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Progress on family leave is promising, but more is needed 

President Donald Trump speaks during the White House

President Donald Trump speaks during the White House Summit on Child Care and Paid Leave in the South Court Auditorium on the White House complex, Thursday, Dec. 12, 2019. Credit: AP/Evan Vucci

America has finally raised itself from the bottom rungs of the industrial world by establishing 12 weeks of paid family leave for federal workers.

The measure was tucked into the National Defense Authorization Act and is expected to be signed by President Donald Trump on Friday.

It’s a historic achievement, even if it comes too late for many parents. The U.S. birth rate has been declining, and one factor is financial insecurity. For many Americans, having a child means economic hardship and a host of hard choices: Go back to work right after a child’s birth? Squeak by on sick days or time off?

Caring for a newborn is neither a sickness nor a vacation. And many new mothers are nudged from the workforce entirely.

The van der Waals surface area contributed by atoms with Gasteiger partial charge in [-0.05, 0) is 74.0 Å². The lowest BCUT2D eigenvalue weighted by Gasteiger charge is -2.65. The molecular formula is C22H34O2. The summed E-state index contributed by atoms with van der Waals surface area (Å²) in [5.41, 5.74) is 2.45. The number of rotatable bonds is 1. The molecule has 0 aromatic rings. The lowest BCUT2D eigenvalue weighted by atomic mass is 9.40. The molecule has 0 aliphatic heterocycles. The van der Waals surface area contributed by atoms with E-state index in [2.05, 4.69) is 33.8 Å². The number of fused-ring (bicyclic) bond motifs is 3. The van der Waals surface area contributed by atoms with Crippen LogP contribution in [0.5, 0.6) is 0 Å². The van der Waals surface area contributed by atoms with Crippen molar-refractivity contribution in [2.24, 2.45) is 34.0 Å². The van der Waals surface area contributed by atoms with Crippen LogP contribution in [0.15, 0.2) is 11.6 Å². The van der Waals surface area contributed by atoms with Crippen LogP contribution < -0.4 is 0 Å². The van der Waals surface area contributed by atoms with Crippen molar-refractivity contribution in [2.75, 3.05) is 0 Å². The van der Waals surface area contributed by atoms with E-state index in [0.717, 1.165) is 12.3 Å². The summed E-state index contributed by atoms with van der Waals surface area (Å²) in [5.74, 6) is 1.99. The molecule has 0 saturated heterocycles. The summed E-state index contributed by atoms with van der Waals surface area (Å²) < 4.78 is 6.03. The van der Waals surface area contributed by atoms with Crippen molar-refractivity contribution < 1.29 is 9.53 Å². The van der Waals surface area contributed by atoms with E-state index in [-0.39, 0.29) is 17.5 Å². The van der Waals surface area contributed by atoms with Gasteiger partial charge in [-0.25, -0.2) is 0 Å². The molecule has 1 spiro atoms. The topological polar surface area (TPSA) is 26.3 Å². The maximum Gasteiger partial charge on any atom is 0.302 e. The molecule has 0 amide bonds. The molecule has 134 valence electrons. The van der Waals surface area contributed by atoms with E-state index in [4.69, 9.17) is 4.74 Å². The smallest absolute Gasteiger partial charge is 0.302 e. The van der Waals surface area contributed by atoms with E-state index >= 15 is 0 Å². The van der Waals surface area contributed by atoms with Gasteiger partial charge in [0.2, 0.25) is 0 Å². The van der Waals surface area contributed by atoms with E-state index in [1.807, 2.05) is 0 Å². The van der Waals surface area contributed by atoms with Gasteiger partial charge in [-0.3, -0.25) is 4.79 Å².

The obvious solution is more flexibility for employees. It's good for the economy, too, easing employment barriers for women and giving men a boost in demanding the time.

This has long been an issue pushed by Democrats, now so universally supported that it has become bipartisan.  Recent champions include New York Sen. Kirsten Gillibrand and Ivanka Trump, the president’s daughter. Some states moved earlier. In New York, a phased program ensures some paid time at partial salary for workers at many private companies. 

The new policy for federal workers avoids some pitfalls of earlier proposals. It is paid for as part of the budget, not pulling from parents’ Social Security benefits. Now private companies should follow the federal lead. Only 17 percent of civilian workers had access to paid family leave in 2018, according to labor statistics.

We can do better. This week’s advance is the right start. — The editorial board